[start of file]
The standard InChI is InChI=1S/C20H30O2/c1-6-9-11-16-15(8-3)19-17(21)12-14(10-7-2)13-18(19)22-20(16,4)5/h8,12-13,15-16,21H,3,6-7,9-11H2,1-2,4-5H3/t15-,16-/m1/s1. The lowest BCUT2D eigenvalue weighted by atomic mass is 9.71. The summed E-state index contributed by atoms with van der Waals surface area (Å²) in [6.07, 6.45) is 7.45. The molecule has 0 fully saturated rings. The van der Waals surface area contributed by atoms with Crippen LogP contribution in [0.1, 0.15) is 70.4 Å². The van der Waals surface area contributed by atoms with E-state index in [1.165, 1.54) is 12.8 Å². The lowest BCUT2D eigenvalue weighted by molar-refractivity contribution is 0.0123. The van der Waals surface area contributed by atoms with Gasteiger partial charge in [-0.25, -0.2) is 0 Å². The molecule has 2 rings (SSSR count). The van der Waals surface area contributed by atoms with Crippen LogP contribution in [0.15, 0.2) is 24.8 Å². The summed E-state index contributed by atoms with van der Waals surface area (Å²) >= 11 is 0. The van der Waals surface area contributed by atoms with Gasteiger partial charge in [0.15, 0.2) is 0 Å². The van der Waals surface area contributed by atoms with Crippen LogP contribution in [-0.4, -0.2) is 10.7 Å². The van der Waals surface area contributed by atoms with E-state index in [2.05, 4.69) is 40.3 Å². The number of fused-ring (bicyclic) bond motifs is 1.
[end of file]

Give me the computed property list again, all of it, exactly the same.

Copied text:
The standard InChI is InChI=1S/C20H30O2/c1-6-9-11-16-15(8-3)19-17(21)12-14(10-7-2)13-18(19)22-20(16,4)5/h8,12-13,15-16,21H,3,6-7,9-11H2,1-2,4-5H3/t15-,16-/m1/s1. The lowest BCUT2D eigenvalue weighted by atomic mass is 9.71. The summed E-state index contributed by atoms with van der Waals surface area (Å²) in [6.07, 6.45) is 7.45. The molecule has 0 fully saturated rings. The van der Waals surface area contributed by atoms with Crippen LogP contribution in [0.1, 0.15) is 70.4 Å². The van der Waals surface area contributed by atoms with E-state index in [1.165, 1.54) is 12.8 Å². The lowest BCUT2D eigenvalue weighted by molar-refractivity contribution is 0.0123. The van der Waals surface area contributed by atoms with Gasteiger partial charge in [-0.25, -0.2) is 0 Å². The molecule has 2 rings (SSSR count). The van der Waals surface area contributed by atoms with Crippen LogP contribution in [0.15, 0.2) is 24.8 Å². The summed E-state index contributed by atoms with van der Waals surface area (Å²) >= 11 is 0. The van der Waals surface area contributed by atoms with Gasteiger partial charge in [0.15, 0.2) is 0 Å². The van der Waals surface area contributed by atoms with Crippen LogP contribution in [-0.4, -0.2) is 10.7 Å². The van der Waals surface area contributed by atoms with E-state index in [2.05, 4.69) is 40.3 Å². The number of fused-ring (bicyclic) bond motifs is 1.